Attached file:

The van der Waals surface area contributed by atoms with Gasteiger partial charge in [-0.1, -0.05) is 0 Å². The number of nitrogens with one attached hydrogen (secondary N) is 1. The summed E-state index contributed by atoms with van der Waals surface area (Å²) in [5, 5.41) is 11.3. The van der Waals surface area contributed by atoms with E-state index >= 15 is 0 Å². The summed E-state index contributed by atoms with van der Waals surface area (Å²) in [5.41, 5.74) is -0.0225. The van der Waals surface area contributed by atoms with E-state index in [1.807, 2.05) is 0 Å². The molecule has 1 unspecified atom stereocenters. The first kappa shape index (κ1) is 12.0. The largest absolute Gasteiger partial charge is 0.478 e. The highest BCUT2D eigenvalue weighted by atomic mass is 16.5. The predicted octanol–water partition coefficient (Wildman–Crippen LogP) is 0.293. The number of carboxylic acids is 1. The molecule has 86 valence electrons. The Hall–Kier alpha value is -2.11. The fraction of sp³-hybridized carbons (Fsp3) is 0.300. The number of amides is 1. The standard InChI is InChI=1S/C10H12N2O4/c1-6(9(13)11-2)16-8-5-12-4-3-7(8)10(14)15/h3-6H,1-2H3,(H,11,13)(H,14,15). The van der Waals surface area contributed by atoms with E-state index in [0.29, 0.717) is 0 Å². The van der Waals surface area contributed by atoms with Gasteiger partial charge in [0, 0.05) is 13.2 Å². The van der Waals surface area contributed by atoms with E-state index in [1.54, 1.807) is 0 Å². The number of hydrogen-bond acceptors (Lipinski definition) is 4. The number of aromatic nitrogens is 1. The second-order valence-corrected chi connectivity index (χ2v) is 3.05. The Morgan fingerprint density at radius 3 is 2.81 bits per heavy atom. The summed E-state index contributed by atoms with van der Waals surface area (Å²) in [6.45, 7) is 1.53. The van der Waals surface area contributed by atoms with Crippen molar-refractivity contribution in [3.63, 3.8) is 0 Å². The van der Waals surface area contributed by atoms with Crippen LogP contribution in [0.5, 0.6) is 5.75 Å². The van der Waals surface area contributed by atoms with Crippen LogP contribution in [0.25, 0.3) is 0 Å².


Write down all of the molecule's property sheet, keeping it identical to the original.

The van der Waals surface area contributed by atoms with Gasteiger partial charge in [-0.1, -0.05) is 0 Å². The number of nitrogens with one attached hydrogen (secondary N) is 1. The summed E-state index contributed by atoms with van der Waals surface area (Å²) in [5, 5.41) is 11.3. The van der Waals surface area contributed by atoms with E-state index >= 15 is 0 Å². The summed E-state index contributed by atoms with van der Waals surface area (Å²) in [5.41, 5.74) is -0.0225. The van der Waals surface area contributed by atoms with E-state index in [1.807, 2.05) is 0 Å². The molecule has 1 unspecified atom stereocenters. The first kappa shape index (κ1) is 12.0. The largest absolute Gasteiger partial charge is 0.478 e. The highest BCUT2D eigenvalue weighted by atomic mass is 16.5. The predicted octanol–water partition coefficient (Wildman–Crippen LogP) is 0.293. The number of carboxylic acids is 1. The molecule has 86 valence electrons. The Hall–Kier alpha value is -2.11. The fraction of sp³-hybridized carbons (Fsp3) is 0.300. The number of amides is 1. The standard InChI is InChI=1S/C10H12N2O4/c1-6(9(13)11-2)16-8-5-12-4-3-7(8)10(14)15/h3-6H,1-2H3,(H,11,13)(H,14,15). The van der Waals surface area contributed by atoms with E-state index in [0.29, 0.717) is 0 Å². The van der Waals surface area contributed by atoms with Gasteiger partial charge in [0, 0.05) is 13.2 Å². The van der Waals surface area contributed by atoms with E-state index in [1.54, 1.807) is 0 Å². The number of hydrogen-bond acceptors (Lipinski definition) is 4. The number of aromatic nitrogens is 1. The second-order valence-corrected chi connectivity index (χ2v) is 3.05. The Morgan fingerprint density at radius 3 is 2.81 bits per heavy atom. The summed E-state index contributed by atoms with van der Waals surface area (Å²) in [6.45, 7) is 1.53. The van der Waals surface area contributed by atoms with Crippen molar-refractivity contribution in [3.63, 3.8) is 0 Å². The van der Waals surface area contributed by atoms with Crippen LogP contribution in [0.5, 0.6) is 5.75 Å². The van der Waals surface area contributed by atoms with Crippen LogP contribution in [0.25, 0.3) is 0 Å².